Your Dog Hates It When You Do THIS!
SPANISH TRANSLATION: SU PERRO ODIA CUANDO USTED HACE ESTO!
Humans are highly communicative creatures. While nearly every species on Earth relies on communication in some form or another, it’s our intricate social dynamics that set us apart. It’s no surprise then that we instinctively want to share the same love we have with our closest friends and family with our pets, but it turns out some of the ways we express interest and affection mean something else entirely and could actually be annoying to our dogs.
Here are eleven common things that pet owners do that they may interpret as friendly and affectionate, but their dogs can’t stand.
We can convey entire messages and emotions with just one lingering stare, but that message doesn’t mean what we think it does to a dog. Canines are pack creatures, and even domesticated dogs still function on that mentality. Staring is used to challenge and intimidate other members of a pack, and if staring at your dog in the eyes elicits barks and soft growls, those don’t mean “Talk to me!” as much as “You want a piece of me?”
A hug is a very human action. They don’t exist in the dog world, and when you hold your pet close, he or she will take it the same they would another dog placing their foreleg or paw on the back of another dog: a display of dominance.
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9. Talking with Words
Dogs don’t speak English or any other human tongue, so even though your pet may know some commands and their name, they don’t know what you’re talking about when you’re angry and lecturing them on chewing up the trash. Learn about body language and how to effectively communicate with your pooch for a less one-sided convo.
8. Petting the Face or Head
You probably don’t like it when someone suddenly grabs your face or pats you on the head. Dogs are very similar, and even though some may enjoy ear scratches and caresses, many will lean away from being touched over their head and on the snout.
7. Giving Them Free Reign
You may think some owners give their dogs too much structure and rules. They’re just animals, not kids, right? Actually, packs function through a hierarchy and thrive on rules. Discipline, clear boundaries and structure can bring a dog security. Otherwise, your pup will probably go through life thinking he’s in charge and respond with confusion or even aggression when he’s corrected.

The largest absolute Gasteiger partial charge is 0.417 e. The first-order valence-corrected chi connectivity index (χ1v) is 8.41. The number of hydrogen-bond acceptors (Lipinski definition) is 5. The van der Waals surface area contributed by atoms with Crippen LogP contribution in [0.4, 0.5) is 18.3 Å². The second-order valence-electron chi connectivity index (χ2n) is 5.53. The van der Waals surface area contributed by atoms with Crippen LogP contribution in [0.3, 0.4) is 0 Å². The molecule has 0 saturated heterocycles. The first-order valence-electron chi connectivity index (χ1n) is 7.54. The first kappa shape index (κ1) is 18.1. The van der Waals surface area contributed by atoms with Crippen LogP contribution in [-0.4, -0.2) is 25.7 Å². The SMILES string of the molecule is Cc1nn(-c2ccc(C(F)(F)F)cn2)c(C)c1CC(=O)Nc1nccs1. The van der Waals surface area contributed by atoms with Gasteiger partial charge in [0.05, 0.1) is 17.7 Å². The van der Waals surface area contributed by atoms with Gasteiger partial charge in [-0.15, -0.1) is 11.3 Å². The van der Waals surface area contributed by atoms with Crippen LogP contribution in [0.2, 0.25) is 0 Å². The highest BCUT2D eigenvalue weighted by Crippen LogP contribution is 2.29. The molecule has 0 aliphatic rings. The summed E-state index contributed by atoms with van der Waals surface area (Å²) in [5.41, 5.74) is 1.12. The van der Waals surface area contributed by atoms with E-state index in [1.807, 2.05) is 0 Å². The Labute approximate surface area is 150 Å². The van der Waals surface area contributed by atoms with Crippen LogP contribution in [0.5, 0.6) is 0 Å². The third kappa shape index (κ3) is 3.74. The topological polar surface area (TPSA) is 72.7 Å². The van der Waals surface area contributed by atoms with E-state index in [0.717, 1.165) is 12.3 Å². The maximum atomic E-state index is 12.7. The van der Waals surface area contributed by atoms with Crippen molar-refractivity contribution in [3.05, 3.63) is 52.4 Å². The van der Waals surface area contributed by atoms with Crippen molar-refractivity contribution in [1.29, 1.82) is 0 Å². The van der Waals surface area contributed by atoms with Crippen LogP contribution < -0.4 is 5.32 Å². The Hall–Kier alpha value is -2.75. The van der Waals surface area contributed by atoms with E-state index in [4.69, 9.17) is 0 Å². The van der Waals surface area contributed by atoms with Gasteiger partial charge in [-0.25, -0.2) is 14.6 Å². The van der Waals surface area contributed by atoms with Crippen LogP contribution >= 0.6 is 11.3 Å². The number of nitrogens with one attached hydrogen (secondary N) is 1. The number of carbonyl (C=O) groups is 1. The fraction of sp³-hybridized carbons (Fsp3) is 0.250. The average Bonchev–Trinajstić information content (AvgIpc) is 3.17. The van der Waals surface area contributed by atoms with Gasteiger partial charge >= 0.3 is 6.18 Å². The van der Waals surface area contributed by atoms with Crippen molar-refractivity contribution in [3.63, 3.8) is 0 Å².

RELATED ARTICLE: How to Read Your Dog’s Body Language
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6. Forced Interaction
You may want you and your best friend’s dogs to share the same inseparable bond as their owners, but you wouldn’t like to be forced to hang out with someone you didn’t mix well with, and neither does your dog.
5. Walks Without Any Exploration
Scent is one of a dog’s strongest senses, so when you tug on the lead because your pup wants to stop and smell the roses (or just relax and sniff the breeze for a bit), you’re interfering with their inborn impulses.
This doesn’t just mean in anger. Loud shouts and squeals aren’t used in packs unless they’re done so in a threatening fashion, so try to keep your environment – and your voice – at a soothing, level tone.
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It may seem like your dog is amused when you hover a treat over his head, but the truth is that dogs will be just as irked by relentless teasing as humans. Think about that the next time you decide to psych your dog out during a game of fetch.
2. Giving a Bath
Dogs don’t understand that the loud rush of water and being lathered with funny smelling shampoo is good for them. A bath can be traumatizing to a dog, especially if not introduced to it properly at a young age. Make sure you look up the right way to show your dog the bathroom instead of just pinning them down in a tub while they try to escape.
1. Playing Dress-Up
They may look adorable in a Princess Leia wig or a Superman cape, but dogs don’t share our enthusiasm for dressing up, and all they know when the costume comes out is that they’re going to be uncomfortable and most likely have their hearing, vision or range of motion constricted.
How do you like to communicate with your dog? Let us know some ways that you bond with your canine companion and feel free to offer some suggestions on how other owners can do the same in a way their pets will enjoy as much as they do.